One major obstacle standing in the way of a swift transition to renewable energy is NIMBYism, or “not-in-my-backyard”-ism—the hostile attitude many residents take towards development projects in their neighborhoods. Members of a community where developers hope to build renewable energy sources often oppose projects due to concerns about land-use regulations, environmental impacts, and potential damage to aesthetics and property value. In fact, the U.S. Chamber of Commerce published a report in 2011 analyzing projects that were challenged by NIMBYism, finding that 45 percent of challenged projects are renewable energy projects. In other words, “it is just as difficult to build a wind farm in the U.S. as it is to build a coal-fired power plant.”
NIMBYism’s effects are not isolated to individual projects. Community opposition to renewable energy is causing real harm to the economy, and the Chamber of Commerce report estimates that challenged projects could bring trillions of dollars to the economy and create millions of jobs.
Furthermore, anti-renewable NIMBYism is not a uniquely American phenomenon. Sweden has plans to draw 100 percent of its energy supply from renewable sources by 2040, but public backlash has proved strong. One Swedish group, “No to Wind Power on Ripfjället,” opposes construction of wind turbines due to the impacts on the environment and tourism.
Meanwhile, the Ireland-based lobbying group European Platform Against Wind Farms is a multinational coalition of anti-renewable activists that claims to represent those who are “opposing one or more wind farm proposals,” “questioning the effectiveness of wind farms as a tool for solving the problems of man and the planet,” or “generally fighting against the damaging effects of wind farms on tourism, the economy, people's quality of life, the value of their properties and, increasingly often, their health,” among others.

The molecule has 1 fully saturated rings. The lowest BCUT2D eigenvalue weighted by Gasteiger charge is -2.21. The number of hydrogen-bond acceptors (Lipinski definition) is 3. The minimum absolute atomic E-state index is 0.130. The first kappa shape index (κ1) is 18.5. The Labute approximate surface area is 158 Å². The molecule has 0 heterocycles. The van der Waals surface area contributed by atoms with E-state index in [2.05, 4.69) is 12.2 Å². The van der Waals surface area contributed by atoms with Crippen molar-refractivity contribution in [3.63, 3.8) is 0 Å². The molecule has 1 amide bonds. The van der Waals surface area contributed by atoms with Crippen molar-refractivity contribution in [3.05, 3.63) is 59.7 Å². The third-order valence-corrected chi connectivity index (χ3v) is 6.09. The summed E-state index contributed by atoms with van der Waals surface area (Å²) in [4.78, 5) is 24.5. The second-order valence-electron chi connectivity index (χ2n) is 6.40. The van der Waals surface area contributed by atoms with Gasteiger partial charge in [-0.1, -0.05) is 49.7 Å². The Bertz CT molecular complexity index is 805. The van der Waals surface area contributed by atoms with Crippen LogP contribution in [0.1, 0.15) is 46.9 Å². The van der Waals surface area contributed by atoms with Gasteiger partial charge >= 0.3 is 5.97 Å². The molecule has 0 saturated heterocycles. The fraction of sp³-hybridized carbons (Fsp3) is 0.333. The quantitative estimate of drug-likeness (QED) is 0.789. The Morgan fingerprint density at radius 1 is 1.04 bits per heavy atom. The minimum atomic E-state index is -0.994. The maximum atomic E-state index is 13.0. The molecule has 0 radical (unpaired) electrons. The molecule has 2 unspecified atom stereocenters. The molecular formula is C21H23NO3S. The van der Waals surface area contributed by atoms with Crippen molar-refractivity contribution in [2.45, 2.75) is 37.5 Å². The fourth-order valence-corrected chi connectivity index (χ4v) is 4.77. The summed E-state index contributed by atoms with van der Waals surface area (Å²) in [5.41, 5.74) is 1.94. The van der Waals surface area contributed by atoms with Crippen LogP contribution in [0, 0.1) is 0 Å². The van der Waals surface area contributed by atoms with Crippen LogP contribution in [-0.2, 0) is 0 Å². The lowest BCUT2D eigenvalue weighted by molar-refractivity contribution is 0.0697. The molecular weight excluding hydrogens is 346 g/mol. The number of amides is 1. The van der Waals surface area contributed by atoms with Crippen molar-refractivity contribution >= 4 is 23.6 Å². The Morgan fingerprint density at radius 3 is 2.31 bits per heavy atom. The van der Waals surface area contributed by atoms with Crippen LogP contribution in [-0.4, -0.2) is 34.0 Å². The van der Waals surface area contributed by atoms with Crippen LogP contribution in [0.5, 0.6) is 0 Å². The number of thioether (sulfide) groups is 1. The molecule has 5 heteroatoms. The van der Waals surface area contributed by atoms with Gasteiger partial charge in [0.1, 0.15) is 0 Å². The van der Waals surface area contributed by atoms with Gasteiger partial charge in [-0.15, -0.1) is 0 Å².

True, renewable energy developments like wind and solar farms can’t be tucked away from the public view the same way that coal and gas plants can. Nevertheless, the entire world stands to gain from renewable energy. The benefits of reducing greenhouse gas emissions and air pollution and slowing climate change far outweigh the commonly-cited drawbacks—many of which prove to be unfounded, including claims that renewable energy developments hurt wildlife and property values.
In order to meet renewable energy goals, regulatory bodies need to move swiftly to grant approval to renewable energy projects. While permitting for residential and small commercial projects can take as little as 15-20 days, permitting for large projects can take years and still end with the permit being denied.
To help speed up the process, regulators should recognize that although they might be vocal, NIMBY groups represent a minority position. According to the Pew Research Center, an overwhelming majority of U.S. adults support expanding solar and wind farms, and believe that renewable energy sources are better for the environment. Halting projects based on disproportionately loud opposition does a disservice to the silent majority that recognizes the positive impact renewables can have on the environment and the economy.
That’s not to say that renewable energy developers shouldn’t solicit input from the local community and seriously consider concerns that they raise. Once a building site has been selected, polling of local stakeholders and outreach through social media and in-person open houses are just a few tools that development companies should be using to build a groundswell of public support for their projects.
By streamlining the approval process and mobilizing public support, developers can finally stop letting NIMBYism stand in the way of a greener and more sustainable future.
Al Maiorino started Public Strategy Group, Inc. in 1995. His firm has developed and managed multiple corporate public affairs campaigns in a variety of industries such as gaming, cable television, retail development, auto racing, renewable energy and residential projects. Additionally, his firm has worked on projects in twenty-seven states and three countries.